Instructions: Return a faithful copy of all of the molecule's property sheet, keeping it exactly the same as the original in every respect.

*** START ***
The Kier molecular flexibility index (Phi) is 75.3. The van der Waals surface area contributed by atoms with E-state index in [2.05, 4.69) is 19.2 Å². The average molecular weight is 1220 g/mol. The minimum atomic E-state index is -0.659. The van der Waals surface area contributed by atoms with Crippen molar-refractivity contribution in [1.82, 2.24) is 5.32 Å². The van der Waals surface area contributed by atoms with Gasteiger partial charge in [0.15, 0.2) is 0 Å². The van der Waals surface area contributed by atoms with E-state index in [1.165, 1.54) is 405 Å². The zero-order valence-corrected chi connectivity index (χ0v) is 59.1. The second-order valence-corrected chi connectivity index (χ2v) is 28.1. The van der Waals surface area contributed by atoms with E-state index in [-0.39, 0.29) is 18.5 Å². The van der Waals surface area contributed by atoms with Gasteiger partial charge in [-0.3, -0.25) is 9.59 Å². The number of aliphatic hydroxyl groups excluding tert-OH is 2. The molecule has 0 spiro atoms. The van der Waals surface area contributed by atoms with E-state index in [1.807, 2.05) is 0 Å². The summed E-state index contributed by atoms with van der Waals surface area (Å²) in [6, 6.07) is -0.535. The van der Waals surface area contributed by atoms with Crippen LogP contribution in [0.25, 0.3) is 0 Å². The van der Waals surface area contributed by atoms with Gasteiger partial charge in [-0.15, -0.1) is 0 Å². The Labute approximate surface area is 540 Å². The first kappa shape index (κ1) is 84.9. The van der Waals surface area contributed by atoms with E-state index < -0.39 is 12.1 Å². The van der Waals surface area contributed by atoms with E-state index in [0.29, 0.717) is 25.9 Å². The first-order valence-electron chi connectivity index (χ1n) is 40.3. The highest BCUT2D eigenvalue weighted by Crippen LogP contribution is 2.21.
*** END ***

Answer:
The Kier molecular flexibility index (Phi) is 75.3. The van der Waals surface area contributed by atoms with E-state index in [2.05, 4.69) is 19.2 Å². The average molecular weight is 1220 g/mol. The minimum atomic E-state index is -0.659. The van der Waals surface area contributed by atoms with Crippen molar-refractivity contribution in [1.82, 2.24) is 5.32 Å². The van der Waals surface area contributed by atoms with Gasteiger partial charge in [0.15, 0.2) is 0 Å². The van der Waals surface area contributed by atoms with E-state index in [1.165, 1.54) is 405 Å². The zero-order valence-corrected chi connectivity index (χ0v) is 59.1. The second-order valence-corrected chi connectivity index (χ2v) is 28.1. The van der Waals surface area contributed by atoms with E-state index in [-0.39, 0.29) is 18.5 Å². The van der Waals surface area contributed by atoms with Gasteiger partial charge in [-0.3, -0.25) is 9.59 Å². The number of aliphatic hydroxyl groups excluding tert-OH is 2. The molecule has 0 spiro atoms. The van der Waals surface area contributed by atoms with E-state index in [1.807, 2.05) is 0 Å². The summed E-state index contributed by atoms with van der Waals surface area (Å²) in [6, 6.07) is -0.535. The van der Waals surface area contributed by atoms with Crippen LogP contribution in [0.25, 0.3) is 0 Å². The van der Waals surface area contributed by atoms with Gasteiger partial charge in [-0.15, -0.1) is 0 Å². The Labute approximate surface area is 540 Å². The first kappa shape index (κ1) is 84.9. The van der Waals surface area contributed by atoms with E-state index < -0.39 is 12.1 Å². The van der Waals surface area contributed by atoms with E-state index in [0.29, 0.717) is 25.9 Å². The first-order valence-electron chi connectivity index (χ1n) is 40.3. The highest BCUT2D eigenvalue weighted by Crippen LogP contribution is 2.21.